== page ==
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  • Darren Gold

Cats and Dogs

I was in a team meeting the other morning when one of my colleagues appeared on the videoconference with her cat. Everyone began to comment about how adorable the cat was. One of my colleagues, who is a self-proclaimed dog lover, said playfully: “It looks like we’re turning into a cat company.” That prompted a good-natured discussion about whether you were a dog person or a cat person. I’d say our company is evenly divided. For the record, I identified as a dog person.

I began to think about that question some more, and how easily we divide ourselves into opposing camps. I wrote last week about competition and the tendency to see the world as a set of either/or choices. In reality, much of what shows up in life are natural and healthy tensions, or polarities, where there is no right answer. Rather, there is usually wisdom in the two opposing poles of the tension. My favorite example of this phenomenon is parenting where one parent is extremely permissive and the other is very controlling. These parents usually battle it out over which child-raising strategy is superior, not realizing that they are in the middle of a natural tension that can be leveraged. People who think at this level can see that there is tremendous value in both strategies and real downsides if either strategy is overly-preferenced. Extraordinary parenting, then, happens when two mature adults honor each other and find a way to leverage a healthy paradox.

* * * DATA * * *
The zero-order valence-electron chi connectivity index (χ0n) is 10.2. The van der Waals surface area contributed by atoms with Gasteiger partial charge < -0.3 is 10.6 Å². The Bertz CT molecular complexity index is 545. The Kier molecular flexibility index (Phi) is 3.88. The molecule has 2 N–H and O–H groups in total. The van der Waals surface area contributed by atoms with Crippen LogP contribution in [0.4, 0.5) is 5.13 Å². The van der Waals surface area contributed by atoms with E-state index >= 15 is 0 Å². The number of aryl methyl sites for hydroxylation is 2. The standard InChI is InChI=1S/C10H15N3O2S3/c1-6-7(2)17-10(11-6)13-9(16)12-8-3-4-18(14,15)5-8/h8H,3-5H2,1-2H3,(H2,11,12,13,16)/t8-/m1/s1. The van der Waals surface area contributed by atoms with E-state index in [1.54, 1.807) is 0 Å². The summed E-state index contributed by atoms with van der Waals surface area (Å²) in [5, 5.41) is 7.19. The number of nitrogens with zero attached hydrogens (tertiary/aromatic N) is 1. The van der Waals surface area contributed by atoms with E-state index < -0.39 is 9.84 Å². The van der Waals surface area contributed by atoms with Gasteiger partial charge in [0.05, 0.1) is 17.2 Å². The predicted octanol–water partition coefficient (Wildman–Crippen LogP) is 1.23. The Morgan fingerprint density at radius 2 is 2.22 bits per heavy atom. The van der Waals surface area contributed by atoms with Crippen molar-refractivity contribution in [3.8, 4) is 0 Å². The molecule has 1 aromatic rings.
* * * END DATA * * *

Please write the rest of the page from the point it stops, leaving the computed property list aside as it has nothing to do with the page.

So it was with the cats and dogs debate at my company meeting. Now, of course, it was light-hearted and wasn’t really a debate. But it is representative of the thinking that dominates our discourse. We only have to look to the current political environment to see how this thinking can permeate and divide an entire nation. Where are the leaders who have the courage and maturity to acknowledge that both parties have something good to offer and that the solution to our country’s problems is in finding ways to integrate the natural and healthy tensions that will always exist in a free society? Whoever runs for President that adopts that thinking will get my vote.

Where are you currently mistaking a polarity for an either/or choice? It may be in a decision you are struggling to make. Or it may be in your own behavior. For example, I have a strong preference for challenging others, and, if I’m not careful, I tend to neglect celebrating them. I made huge progress in my own leadership when I recognized this as a polarity and took active steps to integrate the tension. Whatever your struggle, being able to distinguish between problems to be solved (that require an either/or approach) and healthy tensions or polarities (that require both/and thinking) will be a game-changer.

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